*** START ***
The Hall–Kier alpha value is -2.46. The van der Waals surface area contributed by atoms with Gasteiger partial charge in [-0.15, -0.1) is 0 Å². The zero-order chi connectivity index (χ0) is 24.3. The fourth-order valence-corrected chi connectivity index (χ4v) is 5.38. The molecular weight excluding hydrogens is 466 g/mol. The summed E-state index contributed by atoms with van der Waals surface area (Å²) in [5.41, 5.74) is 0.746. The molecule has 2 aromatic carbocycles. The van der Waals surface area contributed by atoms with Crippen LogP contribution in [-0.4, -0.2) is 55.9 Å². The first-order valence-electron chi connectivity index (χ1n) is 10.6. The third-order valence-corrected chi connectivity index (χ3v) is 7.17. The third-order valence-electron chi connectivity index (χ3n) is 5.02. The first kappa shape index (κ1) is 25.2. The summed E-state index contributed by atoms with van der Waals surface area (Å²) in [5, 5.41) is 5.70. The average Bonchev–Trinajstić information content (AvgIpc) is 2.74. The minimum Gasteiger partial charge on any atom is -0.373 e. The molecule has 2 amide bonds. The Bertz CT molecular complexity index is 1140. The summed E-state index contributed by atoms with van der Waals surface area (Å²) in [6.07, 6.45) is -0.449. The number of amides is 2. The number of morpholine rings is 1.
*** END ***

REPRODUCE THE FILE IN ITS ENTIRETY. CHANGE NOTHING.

The Hall–Kier alpha value is -2.46. The van der Waals surface area contributed by atoms with Gasteiger partial charge in [-0.15, -0.1) is 0 Å². The zero-order chi connectivity index (χ0) is 24.3. The fourth-order valence-corrected chi connectivity index (χ4v) is 5.38. The molecular weight excluding hydrogens is 466 g/mol. The summed E-state index contributed by atoms with van der Waals surface area (Å²) in [5.41, 5.74) is 0.746. The molecule has 2 aromatic carbocycles. The van der Waals surface area contributed by atoms with Crippen LogP contribution in [-0.4, -0.2) is 55.9 Å². The first-order valence-electron chi connectivity index (χ1n) is 10.6. The third-order valence-corrected chi connectivity index (χ3v) is 7.17. The third-order valence-electron chi connectivity index (χ3n) is 5.02. The first kappa shape index (κ1) is 25.2. The summed E-state index contributed by atoms with van der Waals surface area (Å²) in [5, 5.41) is 5.70. The average Bonchev–Trinajstić information content (AvgIpc) is 2.74. The minimum Gasteiger partial charge on any atom is -0.373 e. The molecule has 2 amide bonds. The Bertz CT molecular complexity index is 1140. The summed E-state index contributed by atoms with van der Waals surface area (Å²) in [6.07, 6.45) is -0.449. The number of amides is 2. The number of morpholine rings is 1.